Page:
Kenny Williams, executive vice-president of the Chicago White Sox, spoke to reporters today about his team’s failed pursuit of Manny Machado, who will, per reports, sign with the San Diego Padres for $300 million or so:
As he speechified, Williams—possibly unaware that his team plays in the third-largest media market in America and that it’s embarrassing to have spent the winter in pursuit of a player everyone expected to sign for $300 million without being willing to pay them $300 million—proclaimed that signing a 26-year-old future Hall of Famer to a contract worth $300 million wasn’t “feasible” because the team needs to have money on hand to pay its good young players, who will reap rich salaries in arbitration and long-term contracts in the years to come:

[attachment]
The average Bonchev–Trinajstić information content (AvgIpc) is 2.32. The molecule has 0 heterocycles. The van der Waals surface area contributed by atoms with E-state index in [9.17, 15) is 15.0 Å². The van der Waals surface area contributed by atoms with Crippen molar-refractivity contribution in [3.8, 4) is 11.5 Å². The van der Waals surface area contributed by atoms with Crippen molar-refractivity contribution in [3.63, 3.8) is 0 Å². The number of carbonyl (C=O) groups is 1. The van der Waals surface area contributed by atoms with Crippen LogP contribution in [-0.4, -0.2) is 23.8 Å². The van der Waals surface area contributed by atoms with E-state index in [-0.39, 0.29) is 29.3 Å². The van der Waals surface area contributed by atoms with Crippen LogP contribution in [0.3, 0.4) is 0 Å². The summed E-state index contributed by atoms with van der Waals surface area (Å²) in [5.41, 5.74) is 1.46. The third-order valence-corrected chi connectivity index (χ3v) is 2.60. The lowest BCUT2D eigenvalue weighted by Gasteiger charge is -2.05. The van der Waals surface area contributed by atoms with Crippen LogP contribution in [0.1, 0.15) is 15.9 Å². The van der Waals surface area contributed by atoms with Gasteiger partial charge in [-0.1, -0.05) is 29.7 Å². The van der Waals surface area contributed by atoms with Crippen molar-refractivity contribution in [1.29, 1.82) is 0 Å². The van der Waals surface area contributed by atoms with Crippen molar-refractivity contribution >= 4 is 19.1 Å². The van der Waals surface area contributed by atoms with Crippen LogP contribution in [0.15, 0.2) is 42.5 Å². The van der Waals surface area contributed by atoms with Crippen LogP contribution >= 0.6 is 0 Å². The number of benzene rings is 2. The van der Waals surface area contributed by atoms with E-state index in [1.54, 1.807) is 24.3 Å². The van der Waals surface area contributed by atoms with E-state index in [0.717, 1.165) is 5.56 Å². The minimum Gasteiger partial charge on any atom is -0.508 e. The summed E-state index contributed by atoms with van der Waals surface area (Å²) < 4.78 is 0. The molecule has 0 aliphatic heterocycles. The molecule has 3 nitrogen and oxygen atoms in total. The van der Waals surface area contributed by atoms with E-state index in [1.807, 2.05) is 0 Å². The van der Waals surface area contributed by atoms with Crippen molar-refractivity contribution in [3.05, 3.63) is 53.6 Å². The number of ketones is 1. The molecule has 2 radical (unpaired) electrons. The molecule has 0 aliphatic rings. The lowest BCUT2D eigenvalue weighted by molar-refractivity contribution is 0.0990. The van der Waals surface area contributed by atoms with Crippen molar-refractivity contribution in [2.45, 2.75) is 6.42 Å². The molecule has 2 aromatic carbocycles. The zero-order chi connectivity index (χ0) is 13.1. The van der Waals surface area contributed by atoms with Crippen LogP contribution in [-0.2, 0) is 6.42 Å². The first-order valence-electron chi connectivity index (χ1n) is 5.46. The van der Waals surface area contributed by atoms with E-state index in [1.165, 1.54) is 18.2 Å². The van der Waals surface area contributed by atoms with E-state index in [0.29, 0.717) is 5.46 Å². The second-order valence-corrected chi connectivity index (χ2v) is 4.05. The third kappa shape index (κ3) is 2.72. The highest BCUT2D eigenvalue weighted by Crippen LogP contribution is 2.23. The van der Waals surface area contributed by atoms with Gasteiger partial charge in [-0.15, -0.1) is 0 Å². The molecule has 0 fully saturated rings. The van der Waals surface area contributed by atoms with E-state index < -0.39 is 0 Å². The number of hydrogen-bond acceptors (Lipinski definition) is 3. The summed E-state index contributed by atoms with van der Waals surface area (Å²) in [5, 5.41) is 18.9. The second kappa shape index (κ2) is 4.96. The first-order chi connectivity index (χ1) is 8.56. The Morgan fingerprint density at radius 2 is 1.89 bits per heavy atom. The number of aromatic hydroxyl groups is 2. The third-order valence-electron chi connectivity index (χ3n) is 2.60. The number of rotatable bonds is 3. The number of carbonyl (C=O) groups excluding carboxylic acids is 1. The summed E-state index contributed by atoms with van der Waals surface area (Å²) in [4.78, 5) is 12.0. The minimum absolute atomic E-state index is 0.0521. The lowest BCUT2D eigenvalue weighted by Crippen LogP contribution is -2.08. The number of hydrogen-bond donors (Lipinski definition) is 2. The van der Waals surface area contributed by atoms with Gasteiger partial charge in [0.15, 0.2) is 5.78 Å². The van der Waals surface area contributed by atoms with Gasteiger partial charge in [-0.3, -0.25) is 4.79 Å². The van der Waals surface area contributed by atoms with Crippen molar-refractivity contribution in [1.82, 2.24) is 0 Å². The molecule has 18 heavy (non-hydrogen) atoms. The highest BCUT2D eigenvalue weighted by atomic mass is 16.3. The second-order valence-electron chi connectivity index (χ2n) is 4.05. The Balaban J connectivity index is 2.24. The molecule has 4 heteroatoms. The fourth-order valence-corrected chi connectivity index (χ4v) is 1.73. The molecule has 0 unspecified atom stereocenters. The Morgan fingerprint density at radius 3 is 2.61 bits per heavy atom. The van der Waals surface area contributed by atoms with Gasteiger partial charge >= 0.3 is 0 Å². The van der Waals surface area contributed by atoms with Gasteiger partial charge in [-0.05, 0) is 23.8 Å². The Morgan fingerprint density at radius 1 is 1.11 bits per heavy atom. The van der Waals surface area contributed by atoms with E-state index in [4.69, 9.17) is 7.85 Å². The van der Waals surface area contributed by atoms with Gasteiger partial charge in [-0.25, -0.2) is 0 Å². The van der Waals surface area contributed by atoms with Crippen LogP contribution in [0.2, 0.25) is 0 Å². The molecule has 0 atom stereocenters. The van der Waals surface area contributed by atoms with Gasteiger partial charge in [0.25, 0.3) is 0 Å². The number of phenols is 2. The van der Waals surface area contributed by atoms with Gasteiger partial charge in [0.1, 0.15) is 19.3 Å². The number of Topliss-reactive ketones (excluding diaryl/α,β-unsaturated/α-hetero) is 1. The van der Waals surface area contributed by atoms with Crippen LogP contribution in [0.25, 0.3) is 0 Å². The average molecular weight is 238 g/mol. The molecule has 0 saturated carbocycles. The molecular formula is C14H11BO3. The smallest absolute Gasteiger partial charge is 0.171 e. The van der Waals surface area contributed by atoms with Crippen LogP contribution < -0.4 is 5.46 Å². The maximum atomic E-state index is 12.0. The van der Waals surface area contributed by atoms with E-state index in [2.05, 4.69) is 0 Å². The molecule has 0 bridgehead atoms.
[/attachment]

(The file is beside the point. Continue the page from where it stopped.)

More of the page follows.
The White Sox’s best young player, Eloy Jimenez, isn’t a White Sox as of yet because the team has wisely refused to put him on the major-league roster so as to maintain control of his contract for as long as possible; their next-best young player, Yoan Moncada, strikes out in over a third of his at-bats and has yet to prove he can reliably play at a league-average level; their next-best young player, Michael Kopech, blew out his arm last year (and was recently blamed by one of the stars of Don’t Be Tardy for their breakup). Per Spotrac, the team projects to have an $80 million payroll this year, the 25th-highest in the majors; adding $30 million this year would leave their payroll below average and put them on par with though somewhat below the Cleveland Indians and Cincinnati Reds. Neither team plays in a city with an economy that would be among the 20 or so biggest in the world if if were a nation.